NEW PSYCHOLOGY TODAY FEATURE: UPDATED ENDORSEMENTS! | EP 63
Are you looking for ethical and effective ways to market yourself? Is there a fellow counsellor in your field that you want to recommend? Have you heard about the new Psychology Today feature?
Even though the endorsement feature on Psychology Today has been around for some time, they recently revamped it, allowing you to clearly showcase your endorsements and recommendations on your profile to potential clients. It’s a great, free marketing tool that benefits all therapists!
In this podcast episode, I explain the process of writing endorsements for other clinicians, as well as general communication guidelines for when it comes to sending and receiving recommendations from other therapists.
As you know I’m all about seeing you succeed in your Canadian private practice, so in the spirit of keeping things real, check out my Tools and Deals page where you can get free access to my online private practice checklist, as well as discount codes and subscriptions specials on EMRs, website builders, and online practice essentials. Visit fearlesspractice.ca/deals to claim your discount codes and to get more info!
In This Episode
- Why endorsements are important
- How to write an endorsement for another therapist
- General communication guidelines
Why endorsements are important
‘When people are looking for a therapist, they may see how many people have endorsed that therapist and be more likely to click on that profile rather than another profile.’ – Julia Smith
With the new updated Psychology Today feature, your endorsements will now show up right next to your profile as a little heart, which allows potential clients to see how many other therapists have recommended you.
It might not seem like much, but those little recommendations can make a big difference when it comes to whether a client chooses to work with you or with someone else.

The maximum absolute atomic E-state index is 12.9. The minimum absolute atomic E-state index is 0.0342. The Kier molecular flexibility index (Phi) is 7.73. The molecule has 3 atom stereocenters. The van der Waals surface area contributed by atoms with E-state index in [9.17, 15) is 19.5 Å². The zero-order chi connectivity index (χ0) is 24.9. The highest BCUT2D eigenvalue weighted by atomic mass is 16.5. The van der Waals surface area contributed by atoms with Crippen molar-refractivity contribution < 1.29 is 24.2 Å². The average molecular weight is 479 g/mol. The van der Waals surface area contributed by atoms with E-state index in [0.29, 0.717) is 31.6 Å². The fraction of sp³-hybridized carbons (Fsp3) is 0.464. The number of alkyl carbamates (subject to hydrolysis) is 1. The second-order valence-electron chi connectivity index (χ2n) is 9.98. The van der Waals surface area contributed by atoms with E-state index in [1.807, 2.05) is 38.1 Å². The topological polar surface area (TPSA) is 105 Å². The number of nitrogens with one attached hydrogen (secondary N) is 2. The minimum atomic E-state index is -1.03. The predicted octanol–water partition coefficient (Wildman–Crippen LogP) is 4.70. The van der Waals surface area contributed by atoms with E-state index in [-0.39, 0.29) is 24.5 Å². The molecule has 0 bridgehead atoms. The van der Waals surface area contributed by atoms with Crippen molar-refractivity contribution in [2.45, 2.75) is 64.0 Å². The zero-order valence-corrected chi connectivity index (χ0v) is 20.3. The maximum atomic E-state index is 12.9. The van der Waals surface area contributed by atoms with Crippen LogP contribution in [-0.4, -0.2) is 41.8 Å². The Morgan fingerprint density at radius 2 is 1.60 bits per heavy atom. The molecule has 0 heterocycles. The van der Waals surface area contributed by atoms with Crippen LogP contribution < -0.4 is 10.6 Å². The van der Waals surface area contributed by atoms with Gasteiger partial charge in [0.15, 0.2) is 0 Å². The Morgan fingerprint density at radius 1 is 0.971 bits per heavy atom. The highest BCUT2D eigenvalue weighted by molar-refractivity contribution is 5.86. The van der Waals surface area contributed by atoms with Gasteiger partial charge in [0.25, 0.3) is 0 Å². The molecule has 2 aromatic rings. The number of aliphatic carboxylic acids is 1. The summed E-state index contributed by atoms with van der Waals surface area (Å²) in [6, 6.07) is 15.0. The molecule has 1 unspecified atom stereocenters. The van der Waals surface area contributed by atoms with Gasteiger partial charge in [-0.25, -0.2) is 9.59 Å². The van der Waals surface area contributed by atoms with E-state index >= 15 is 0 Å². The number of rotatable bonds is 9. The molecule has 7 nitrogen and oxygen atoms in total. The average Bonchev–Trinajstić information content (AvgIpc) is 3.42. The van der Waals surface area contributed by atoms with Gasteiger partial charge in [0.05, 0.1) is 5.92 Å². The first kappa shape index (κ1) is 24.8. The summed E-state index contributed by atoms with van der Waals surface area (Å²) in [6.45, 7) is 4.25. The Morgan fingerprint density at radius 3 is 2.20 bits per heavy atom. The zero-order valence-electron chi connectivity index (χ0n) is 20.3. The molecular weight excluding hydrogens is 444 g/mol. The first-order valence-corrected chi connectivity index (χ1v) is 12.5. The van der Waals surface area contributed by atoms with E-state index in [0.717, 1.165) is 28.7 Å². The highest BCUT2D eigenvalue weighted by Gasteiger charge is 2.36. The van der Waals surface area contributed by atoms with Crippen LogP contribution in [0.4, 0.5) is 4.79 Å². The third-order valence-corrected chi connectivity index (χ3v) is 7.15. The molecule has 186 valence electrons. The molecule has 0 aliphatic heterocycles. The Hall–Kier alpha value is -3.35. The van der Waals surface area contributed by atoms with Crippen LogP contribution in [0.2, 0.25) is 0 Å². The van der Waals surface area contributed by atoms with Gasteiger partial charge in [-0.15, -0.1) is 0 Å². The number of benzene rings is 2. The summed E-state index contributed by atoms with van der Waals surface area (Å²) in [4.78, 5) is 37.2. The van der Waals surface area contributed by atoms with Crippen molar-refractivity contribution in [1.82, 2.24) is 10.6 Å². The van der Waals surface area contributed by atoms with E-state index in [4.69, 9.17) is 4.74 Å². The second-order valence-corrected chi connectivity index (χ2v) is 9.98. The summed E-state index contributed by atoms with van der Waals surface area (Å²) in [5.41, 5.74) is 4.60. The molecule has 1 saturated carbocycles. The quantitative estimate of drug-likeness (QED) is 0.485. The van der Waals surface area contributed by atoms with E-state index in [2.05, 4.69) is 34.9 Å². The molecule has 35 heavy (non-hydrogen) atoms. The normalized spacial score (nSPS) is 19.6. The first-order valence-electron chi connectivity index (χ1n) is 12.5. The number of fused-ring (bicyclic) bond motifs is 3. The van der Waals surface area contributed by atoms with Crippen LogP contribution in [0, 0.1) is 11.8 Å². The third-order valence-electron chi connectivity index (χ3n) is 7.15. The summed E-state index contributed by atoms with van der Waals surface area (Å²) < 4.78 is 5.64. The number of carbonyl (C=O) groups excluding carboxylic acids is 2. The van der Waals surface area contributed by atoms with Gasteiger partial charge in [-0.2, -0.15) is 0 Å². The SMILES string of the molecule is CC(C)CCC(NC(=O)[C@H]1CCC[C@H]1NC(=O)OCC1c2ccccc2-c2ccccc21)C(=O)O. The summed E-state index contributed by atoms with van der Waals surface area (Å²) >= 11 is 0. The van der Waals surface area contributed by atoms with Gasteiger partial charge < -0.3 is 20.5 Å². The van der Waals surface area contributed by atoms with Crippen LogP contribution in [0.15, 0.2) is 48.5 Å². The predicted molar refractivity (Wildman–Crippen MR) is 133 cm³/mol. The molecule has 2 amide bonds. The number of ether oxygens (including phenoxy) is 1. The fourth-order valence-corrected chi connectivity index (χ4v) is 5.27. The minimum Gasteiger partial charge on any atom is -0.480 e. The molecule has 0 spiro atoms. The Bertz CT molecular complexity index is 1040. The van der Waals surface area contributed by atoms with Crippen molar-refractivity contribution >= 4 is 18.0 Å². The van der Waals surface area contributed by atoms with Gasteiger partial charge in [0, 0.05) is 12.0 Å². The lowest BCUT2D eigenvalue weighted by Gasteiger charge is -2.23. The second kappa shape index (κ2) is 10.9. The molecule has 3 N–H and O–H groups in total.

‘If you write endorsements for other counsellors, you show up on their page, and it shows what you say about that therapist, and maybe somebody that’s looking on their profile will scroll down [and] see the kind comments that you’ve written about that therapist, and they may then decide to check [out] your profile!’ – Julia Smith
So, whether you are receiving endorsements or writing them for other Counselling Therapists, it will benefit you and other fellow therapists!
‘[Endorsements] build your credibility and they help to gain public trust in the services that you provide. So the more endorsements you get, the better for your profile on Psychology Today, and the more legit you become as a therapist!’ – Julia Smith
How to write an endorsement for another therapist
- Go onto your account
- Click on “account settings” in the top right-hand corner
- Select “endorsements” from the drop-down menu
- Search for other therapists that you know, and start writing!
‘With endorsements, you want to embellish and talk as much as you can about how awesome this therapist is.’ – Julia Smith
Here are some suggestions of what you could write about or mention in your endorsement for another therapist:
- How you know them
- If you have worked with them in the past
- Why you think that they are an asset to the counselling profession
- The skills that they have
- Their helpful personality traits
‘The more that you can talk about them as a therapist and why they’re awesome, the more that it will help you [too] … because people that are reading their profile may scroll down and see that amazing, beautiful recommendation [from you] and they might [also] want to look at your profile.’ – Julia Smith
General communication guidelines
The general guideline is if someone writes you an endorsement, and you know who they are and you are familiar with their work, then it’s considered good practice to return the gesture and to write one for them too. Aim to write back that endorsement within a week.
Also, if you write a therapist that you know an endorsement and they do not write you one back within a week, I recommend writing them a short, polite email to follow up.
Keep in mind that endorsements have to be accepted for them to appear on a profile. So, if the therapist has not written you a recommendation back, it could be because they have not seen or accepted the endorsement that you initially wrote. In this case, you can also follow up with a polite email!
Remember, it’s unethical to ask clients to write testimonials for you and your Canadian private practice. Listen to this podcast episode for a recap on the ethical marketing techniques that you use when it comes to endorsements.
Connect With Me
Resources Mentioned and Useful Links:
Ep 62: Marketing Your Private Practice on Podcasts
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Julia Smith, MEd, RCT, CCC, is the owner of Fearless Practice. She specializes in consulting with Canadian counsellors and therapists who want to start a private practice. She also owns a private practice in Halifax, Nova Scotia where she helps teenagers and adults who want to be confident and happy but are feeling weighed down by anxiety, stress, and depression. She also blogs for the Canadian Counselling and Psychotherapy Association. You can read more articles about Canadian counselling and psychotherapy at www.ccpa-accp.ca/blog/.